CHENNAI: As much as 40 per cent of all business mergers and acquisitions end up failures due to the importance granted to technological integration instead of seamless assimilation of human resources, according to Vinod Surana of Surana & Surana International Attorneys.
He was speaking at a National seminar on Mergers and Acquisitions (M&A), organised by the Department of Commerce at the MOP Vaishnav College for Women as part of its celebrations to mark a decade of autonomous status.
Surana, who was addressing students during a technical session, said that lessons ought to be learnt from big name mergers that had failed. Citing the failed attempt of Chrysler-Benz, he said it was a prime example of clash of cultures. “Benz thought it would gain entry into the American market. But, the working culture of both giants varied greatly,” he said.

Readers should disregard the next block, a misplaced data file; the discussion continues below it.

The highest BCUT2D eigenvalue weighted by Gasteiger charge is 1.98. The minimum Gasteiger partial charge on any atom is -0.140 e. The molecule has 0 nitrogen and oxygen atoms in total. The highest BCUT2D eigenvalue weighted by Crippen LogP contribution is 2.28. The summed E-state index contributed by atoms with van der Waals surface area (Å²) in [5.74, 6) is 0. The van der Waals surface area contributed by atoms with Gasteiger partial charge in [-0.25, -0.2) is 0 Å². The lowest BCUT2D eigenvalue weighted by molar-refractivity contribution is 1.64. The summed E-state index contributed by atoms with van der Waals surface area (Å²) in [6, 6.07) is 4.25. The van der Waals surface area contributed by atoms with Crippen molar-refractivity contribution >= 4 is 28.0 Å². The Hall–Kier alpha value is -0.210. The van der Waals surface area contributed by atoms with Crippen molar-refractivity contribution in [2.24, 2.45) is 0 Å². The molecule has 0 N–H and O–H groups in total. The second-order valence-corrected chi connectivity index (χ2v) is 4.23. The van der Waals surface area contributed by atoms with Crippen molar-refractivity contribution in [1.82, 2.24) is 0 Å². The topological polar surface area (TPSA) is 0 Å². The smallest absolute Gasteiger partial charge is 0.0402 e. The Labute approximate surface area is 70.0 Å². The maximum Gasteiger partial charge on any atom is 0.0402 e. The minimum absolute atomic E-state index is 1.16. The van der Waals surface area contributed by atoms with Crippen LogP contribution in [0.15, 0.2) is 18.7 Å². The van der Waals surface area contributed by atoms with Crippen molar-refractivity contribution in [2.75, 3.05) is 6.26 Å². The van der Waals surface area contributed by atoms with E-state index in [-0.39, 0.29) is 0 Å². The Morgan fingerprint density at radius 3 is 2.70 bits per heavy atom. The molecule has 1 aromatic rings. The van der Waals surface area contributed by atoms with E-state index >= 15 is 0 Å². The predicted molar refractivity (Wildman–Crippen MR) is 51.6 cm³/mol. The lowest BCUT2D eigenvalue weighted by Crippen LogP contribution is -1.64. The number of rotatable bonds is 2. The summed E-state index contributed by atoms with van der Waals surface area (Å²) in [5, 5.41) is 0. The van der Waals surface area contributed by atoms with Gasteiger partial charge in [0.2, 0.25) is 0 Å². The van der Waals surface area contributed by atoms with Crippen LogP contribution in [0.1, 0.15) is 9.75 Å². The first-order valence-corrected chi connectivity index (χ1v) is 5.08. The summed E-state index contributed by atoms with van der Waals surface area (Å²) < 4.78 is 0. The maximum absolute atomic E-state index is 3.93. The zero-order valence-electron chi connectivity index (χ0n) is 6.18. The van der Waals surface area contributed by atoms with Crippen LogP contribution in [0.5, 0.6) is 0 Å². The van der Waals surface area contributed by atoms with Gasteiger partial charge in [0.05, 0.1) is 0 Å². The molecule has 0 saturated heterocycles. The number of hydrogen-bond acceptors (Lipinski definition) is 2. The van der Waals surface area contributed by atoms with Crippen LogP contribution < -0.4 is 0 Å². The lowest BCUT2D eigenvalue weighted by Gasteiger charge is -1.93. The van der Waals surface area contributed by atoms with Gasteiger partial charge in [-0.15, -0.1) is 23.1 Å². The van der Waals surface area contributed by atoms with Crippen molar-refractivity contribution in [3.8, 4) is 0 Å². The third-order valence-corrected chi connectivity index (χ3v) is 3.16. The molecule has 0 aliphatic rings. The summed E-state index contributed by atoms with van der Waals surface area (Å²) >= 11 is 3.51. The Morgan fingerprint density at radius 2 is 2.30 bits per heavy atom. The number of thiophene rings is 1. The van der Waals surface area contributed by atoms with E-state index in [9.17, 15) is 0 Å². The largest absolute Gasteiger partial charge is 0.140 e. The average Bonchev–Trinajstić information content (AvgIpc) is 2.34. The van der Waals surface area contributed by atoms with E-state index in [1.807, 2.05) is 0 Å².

On the contrary, Renault-Nissan have successfully partnered for over 16 years because neither wanted to combine to form a single identity, as unlike Chrysler-Benz. “It is important to understand Merger and Acquisition is a lot similar to Marriage and Afterwards. Renault and Nissan were very clear on the fact that only shared interests and goals had brought them together but they were separate entities with separate identities,” he added.
Identifying the market and developing the acquired product is also necessary for an M&A to be successful. An example is that of Tata Motors acquiring Jaguar from Ford. “Ford failed with Jaguar because they only wanted the brand name to sell their cars. Tata Motors instead pooled in money for a few years after the acquisition and nurturing Jaguar’s dormant brand identity. The result is that what Tata bought for £1.7 billion is now worth over £15 billion,” he said. David Jawahar, Registrar of University of Madras, who was the chief guest at the valedictory function, also acknowledged that a mismanagement of human resources was the reason behind failure of most mergers in recent times.